Advances in Copper Complexes as Anticancer Agents
The advent of targeted therapies, i.e., small molecules or antibodies that interfere with signaling proteins involved in the etiology of cancer, revolutionized the treatment of tumors with an addiction to specific oncogenes (e.g., ALK in lung cancer, Bcr-Abl in chronic myeloid leukemia, KIT in GIST, EGFR in lung cancer, HER2 in breast cancer or MET in liver tumors). However, for many cancers, the progressionfree survival of patients treated with targeted therapy is less than one year, which justify for a regain of interest in cytotoxic agents including metallodrugs. Indeed, the prevalent success of cisplatin in the treatment of various types of cancers has placed organometallic compounds on the forefront in the development of anticancer drugs.
In this quest, copper derivatives hold promising opportunities due to opportunities provided by the hypoxic environment that is a hallmark of cancer cells coupled with the ability of copper complexes to catalyze the formation of Reactive Oxygen and Nitrogen species (ROS and RNS).
Design, Syntheses, Characterization, and Cytotoxicity Studies of Novel Heterobinuclear Oxindolimine Copper(II)-Platinum(II) Complexes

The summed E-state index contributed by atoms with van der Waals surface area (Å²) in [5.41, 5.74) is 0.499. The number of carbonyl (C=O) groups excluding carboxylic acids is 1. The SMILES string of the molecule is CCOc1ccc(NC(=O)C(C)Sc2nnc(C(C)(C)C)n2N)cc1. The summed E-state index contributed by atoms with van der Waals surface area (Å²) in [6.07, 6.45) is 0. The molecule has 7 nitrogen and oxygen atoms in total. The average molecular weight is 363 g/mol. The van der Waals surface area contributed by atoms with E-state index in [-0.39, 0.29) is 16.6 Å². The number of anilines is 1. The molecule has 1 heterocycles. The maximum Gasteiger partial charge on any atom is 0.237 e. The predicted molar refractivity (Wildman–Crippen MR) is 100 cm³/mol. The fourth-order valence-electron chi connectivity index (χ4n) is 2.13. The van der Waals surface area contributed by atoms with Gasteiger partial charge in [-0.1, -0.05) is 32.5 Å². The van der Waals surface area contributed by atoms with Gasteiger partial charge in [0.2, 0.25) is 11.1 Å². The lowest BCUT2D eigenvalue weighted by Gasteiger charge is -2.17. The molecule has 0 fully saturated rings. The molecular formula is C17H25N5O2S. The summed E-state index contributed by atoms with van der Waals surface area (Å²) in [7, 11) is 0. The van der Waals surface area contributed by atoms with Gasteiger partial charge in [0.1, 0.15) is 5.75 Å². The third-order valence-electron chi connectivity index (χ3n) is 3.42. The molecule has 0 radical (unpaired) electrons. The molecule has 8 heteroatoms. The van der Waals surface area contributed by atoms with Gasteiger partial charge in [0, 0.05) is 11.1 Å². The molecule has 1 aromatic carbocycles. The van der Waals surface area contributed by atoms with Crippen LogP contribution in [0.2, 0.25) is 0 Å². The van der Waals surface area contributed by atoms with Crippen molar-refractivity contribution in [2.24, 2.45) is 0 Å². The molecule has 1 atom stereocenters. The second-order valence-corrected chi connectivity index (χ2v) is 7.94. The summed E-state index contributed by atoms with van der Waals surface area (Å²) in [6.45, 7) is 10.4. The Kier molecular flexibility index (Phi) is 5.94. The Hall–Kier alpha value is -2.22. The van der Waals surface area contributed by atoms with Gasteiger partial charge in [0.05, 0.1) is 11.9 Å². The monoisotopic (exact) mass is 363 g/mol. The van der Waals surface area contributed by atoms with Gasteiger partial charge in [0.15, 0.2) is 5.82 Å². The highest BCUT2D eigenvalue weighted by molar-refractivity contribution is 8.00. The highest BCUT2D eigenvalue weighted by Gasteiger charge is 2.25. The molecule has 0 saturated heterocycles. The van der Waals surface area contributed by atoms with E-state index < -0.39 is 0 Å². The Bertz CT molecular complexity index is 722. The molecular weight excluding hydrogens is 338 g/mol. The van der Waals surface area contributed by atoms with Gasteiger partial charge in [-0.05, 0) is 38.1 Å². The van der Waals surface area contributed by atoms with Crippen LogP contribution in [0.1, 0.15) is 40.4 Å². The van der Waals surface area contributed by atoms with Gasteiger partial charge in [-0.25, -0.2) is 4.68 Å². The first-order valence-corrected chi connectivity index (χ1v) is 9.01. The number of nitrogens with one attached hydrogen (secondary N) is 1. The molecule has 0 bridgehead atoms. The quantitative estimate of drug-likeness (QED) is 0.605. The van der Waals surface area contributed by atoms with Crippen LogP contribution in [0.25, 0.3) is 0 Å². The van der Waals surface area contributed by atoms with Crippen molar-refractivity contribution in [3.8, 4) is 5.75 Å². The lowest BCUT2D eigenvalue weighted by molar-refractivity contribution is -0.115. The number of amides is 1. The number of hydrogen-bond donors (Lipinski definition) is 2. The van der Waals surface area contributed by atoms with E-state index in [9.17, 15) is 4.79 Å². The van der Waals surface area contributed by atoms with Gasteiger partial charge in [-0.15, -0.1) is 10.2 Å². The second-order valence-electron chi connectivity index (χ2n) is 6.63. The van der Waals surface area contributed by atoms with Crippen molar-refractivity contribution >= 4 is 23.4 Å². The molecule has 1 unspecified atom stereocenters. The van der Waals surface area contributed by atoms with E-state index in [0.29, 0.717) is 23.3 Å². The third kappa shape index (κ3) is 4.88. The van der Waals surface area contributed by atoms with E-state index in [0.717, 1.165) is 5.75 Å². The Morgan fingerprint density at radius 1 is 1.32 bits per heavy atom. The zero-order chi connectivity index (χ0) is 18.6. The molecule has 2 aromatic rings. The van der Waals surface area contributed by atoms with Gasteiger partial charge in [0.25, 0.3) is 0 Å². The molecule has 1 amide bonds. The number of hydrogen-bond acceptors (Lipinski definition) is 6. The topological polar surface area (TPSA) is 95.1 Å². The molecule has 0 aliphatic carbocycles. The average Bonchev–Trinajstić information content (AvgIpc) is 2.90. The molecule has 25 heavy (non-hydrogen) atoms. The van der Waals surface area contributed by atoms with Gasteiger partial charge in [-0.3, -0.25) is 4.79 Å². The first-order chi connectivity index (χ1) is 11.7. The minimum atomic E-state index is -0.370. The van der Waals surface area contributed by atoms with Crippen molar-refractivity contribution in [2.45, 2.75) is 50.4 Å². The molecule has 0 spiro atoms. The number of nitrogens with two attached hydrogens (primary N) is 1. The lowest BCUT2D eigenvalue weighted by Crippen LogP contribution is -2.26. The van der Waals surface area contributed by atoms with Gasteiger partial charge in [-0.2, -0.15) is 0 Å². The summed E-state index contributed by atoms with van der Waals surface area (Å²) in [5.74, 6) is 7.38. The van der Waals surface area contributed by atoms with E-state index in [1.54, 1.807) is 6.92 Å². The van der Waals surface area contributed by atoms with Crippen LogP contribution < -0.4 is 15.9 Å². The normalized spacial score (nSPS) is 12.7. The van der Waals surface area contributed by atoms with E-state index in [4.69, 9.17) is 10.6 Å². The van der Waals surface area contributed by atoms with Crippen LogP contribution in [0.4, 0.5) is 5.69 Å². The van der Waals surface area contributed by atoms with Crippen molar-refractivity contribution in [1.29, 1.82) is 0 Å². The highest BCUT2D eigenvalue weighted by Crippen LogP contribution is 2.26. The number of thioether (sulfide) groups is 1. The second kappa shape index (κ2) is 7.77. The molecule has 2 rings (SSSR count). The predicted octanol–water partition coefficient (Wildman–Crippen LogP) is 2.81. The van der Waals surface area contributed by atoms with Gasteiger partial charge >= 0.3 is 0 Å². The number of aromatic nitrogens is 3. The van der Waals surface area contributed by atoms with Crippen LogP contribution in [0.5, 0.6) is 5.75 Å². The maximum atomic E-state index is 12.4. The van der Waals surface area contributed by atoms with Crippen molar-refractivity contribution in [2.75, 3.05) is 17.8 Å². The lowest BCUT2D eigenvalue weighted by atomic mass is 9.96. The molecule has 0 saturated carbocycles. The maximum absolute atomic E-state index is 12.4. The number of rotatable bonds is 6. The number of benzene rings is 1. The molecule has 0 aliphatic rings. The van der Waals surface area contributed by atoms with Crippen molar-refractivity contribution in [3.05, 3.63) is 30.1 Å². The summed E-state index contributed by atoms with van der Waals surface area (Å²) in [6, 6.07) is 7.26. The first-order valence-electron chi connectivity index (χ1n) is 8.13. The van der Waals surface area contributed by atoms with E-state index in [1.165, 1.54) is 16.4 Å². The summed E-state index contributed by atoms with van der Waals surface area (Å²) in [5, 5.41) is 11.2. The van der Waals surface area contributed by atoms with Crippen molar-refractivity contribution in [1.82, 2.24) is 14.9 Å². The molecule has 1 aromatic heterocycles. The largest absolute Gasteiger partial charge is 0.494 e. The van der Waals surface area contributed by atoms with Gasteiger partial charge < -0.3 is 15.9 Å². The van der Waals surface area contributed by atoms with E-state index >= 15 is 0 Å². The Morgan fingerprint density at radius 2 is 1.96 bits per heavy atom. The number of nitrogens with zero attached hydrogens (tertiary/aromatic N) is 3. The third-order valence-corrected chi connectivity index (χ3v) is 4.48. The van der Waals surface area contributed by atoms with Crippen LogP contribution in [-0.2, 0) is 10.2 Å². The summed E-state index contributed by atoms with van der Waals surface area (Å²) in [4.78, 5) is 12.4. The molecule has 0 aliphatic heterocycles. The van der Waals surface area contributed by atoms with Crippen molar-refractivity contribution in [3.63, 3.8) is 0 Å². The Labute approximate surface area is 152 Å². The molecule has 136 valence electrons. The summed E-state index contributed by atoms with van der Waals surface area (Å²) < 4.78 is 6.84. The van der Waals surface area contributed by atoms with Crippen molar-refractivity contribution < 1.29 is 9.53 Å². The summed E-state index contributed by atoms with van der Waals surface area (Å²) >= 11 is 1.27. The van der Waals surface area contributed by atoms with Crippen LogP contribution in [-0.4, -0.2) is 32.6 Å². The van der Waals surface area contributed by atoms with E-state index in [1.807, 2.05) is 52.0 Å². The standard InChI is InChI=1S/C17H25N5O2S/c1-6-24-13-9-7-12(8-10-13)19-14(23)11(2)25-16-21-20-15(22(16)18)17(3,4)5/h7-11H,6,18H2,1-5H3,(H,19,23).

The design and syntheses of two new mononuclear oxindolimine-copper(II) (1 and 2) and corresponding hetero binuclear oxindolimine Cu(II)Pt(II) complexes (3 and 4), are described. Finally, the cytotoxicity of each complex was tested toward different tumor cells, in comparison to cisplatin, and low values of IC 50 in the range 0.6 to 4.0μM were obtained, after 24 or 48h incubation at 37°C. The obtained results indicate that such complexes can be promising alternative antitumor agents.
Sonochemical Synthesis and Characterization of the Copper(II) Nanocomplex: DNA- and BSA-Binding, Cell Imaging, and Cytotoxicity Against the Human Carcinoma Cell Lines.
The in vitro cytotoxicity of the complex (solution in DMSO) and nanocomplex (colloid in H2O) against the human carcinoma cell lines (MCF-7 and A-549) was evaluated by MTT assay. The results of in vitro cytotoxicity indicate that the complex and nanocomplex have excellent cytotoxicity activity against MCF-7 and A-549. Results of the microscopic analyses of the cancer cells confirm the results of the cytotoxicity.
A mononuclear Cu(II) complex with 5,6-diphenyl-3-(2-pyridyl)-1,2,4-triazine: Synthesis, crystal structure, DNA- and BSA-binding, molecular modeling, and anticancer activity against MCF-7, A-549, and HT-29 cell lines.